Individual model terms, experiment with replicationp. 196
Multiple model terms, experiments with replicationp. 197
Experiments without replicationp. 197
Additional guidelines for model editingp. 200
Conclusionp. 201
Exercisesp. 201
Two-level factorial experiments: blockingp. 207
Introductionp. 207
Modelsp. 207
Notationp. 208
Complete blocksp. 208
Example: gophers and burrow plugsp. 210
Balanced incomplete block designs (BIBDs)p. 210
Regular blocks of size 2f-1p. 211
Random blocksp. 214
Partial confoundingp. 215
Regular blocks of size 22f-2p. 216
Regular blocks: general casep. 219
Conclusionp. 222
Exercisesp. 223
Two-level factorial experiments: fractional factorialsp. 227
Introductionp. 227
Regular fractional factorial designsp. 227
Analysisp. 230
Example: bacteria and bacteriocinp. 231
Comparison of fractionsp. 231
Resolutionp. 231
Comparing fractions of equal resolution: aberrationp. 233
Blocking regular fractional factorial designsp. 234
Augmenting regular fractional factorial designsp. 235
Combining fractionsp. 235
Fold-over designsp. 237
Blocking combined fractionsp. 239
Irregular fractional factorial designsp. 240
Conclusionp. 242
Exercisesp. 243
Factorial group screening experimentsp. 247
Introductionp. 247
Example: semiconductors and simulationp. 248
Factorial structure of group screening designsp. 250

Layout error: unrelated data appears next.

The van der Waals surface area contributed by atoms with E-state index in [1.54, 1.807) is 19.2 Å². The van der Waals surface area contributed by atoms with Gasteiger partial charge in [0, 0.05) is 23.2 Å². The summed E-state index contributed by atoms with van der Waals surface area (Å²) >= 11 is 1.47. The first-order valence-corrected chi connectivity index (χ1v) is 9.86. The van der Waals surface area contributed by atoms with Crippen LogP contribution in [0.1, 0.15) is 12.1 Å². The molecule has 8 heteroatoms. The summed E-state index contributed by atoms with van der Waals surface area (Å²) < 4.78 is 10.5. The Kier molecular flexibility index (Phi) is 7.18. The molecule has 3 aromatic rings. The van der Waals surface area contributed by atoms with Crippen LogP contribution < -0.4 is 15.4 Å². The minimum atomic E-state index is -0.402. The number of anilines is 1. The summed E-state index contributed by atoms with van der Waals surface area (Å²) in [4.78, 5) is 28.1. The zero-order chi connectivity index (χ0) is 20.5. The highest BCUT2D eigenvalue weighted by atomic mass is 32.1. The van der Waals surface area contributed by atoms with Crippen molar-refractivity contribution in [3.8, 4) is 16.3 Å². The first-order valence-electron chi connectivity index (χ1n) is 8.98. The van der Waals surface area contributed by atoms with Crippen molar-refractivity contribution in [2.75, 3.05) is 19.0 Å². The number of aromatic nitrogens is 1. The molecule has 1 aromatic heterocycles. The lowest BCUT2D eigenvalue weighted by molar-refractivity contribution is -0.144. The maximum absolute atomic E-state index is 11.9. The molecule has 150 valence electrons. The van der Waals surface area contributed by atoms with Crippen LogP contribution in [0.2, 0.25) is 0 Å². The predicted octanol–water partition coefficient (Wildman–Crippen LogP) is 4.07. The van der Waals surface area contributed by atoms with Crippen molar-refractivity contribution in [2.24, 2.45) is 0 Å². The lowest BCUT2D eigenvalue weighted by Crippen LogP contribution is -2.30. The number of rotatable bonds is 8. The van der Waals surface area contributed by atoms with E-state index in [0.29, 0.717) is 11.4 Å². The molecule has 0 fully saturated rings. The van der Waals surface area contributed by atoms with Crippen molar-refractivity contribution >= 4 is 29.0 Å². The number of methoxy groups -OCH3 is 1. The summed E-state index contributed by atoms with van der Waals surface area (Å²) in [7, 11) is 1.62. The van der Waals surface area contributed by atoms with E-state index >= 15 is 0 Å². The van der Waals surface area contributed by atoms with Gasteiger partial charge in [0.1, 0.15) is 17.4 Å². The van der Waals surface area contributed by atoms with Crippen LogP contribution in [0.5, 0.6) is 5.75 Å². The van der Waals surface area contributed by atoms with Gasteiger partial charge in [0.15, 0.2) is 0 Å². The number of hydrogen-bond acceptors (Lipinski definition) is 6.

Group screening design considerationsp. 253
Effect cancellingp. 253
Screening failurep. 253
Aliasingp. 254
Screening efficiencyp. 255
Case studyp. 256
Conclusionp. 257
Exercisesp. 258
Regression experiments: first-order polynomial modelsp. 261
Introductionp. 261
Example: bacteria and elastasep. 262
Polynomial modelsp. 263
Designs for first-order modelsp. 264
Two-level designsp. 264
Simplex designsp. 265
Blocking experiments for first-order modelsp. 266
Split-plot regression experimentsp. 269
Example: bacteria and elastase reprisep. 269
Diagnosticsp. 271
Use of a center pointp. 271
General test for lack-of-fitp. 272
Conclusionp. 276
Exercisesp. 276
Regression experiments: second-order polynomial modelsp. 281
Introductionp. 281
Example: nasal spraysp. 281
Quadratic polynomial modelsp. 282
Designs for second-order modelsp. 284
Complete three-level factorial designsp. 284
Central composite designsp. 286
Box-Behnken designsp. 287
Augmented pairs designsp. 288
Design scaling and informationp. 289
Orthogonal blockingp. 291
Split-plot designsp. 292
Examplep. 292
Bias due to omitted model termsp. 293
Conclusionp. 296
Exercisesp. 296
Introduction to optimal designp. 299
Introductionp. 299
Optimal design fundamentalsp. 299
Optimality criteriap. 301
A-optimalityp. 301
D-optimalityp. 303
Other criteriap. 304
Examplesp. 304
Algorithmsp. 309
Conclusionp. 310
Exercisesp. 311
Calculations using Rp. 313
Solution notes for selected exercisesp. 321
Referencesp. 341
Indexp. 347
Table of Contents provided by Ingram. All Rights Reserved.

ISBN: 9781584889236
ISBN-10: 1584889233
Series: Chapman & Hall/CRC Texts in Statistical Science
Audience: Tertiary; University or College
Format: Hardcover
Language: English
Number Of Pages: 376
Published: 27th July 2010
Publisher: Taylor & Francis Inc
Country of Publication: US
Dimensions (cm): 23.5 x 15.9  x 2.41
Weight (kg): 0.68
Edition Number: 1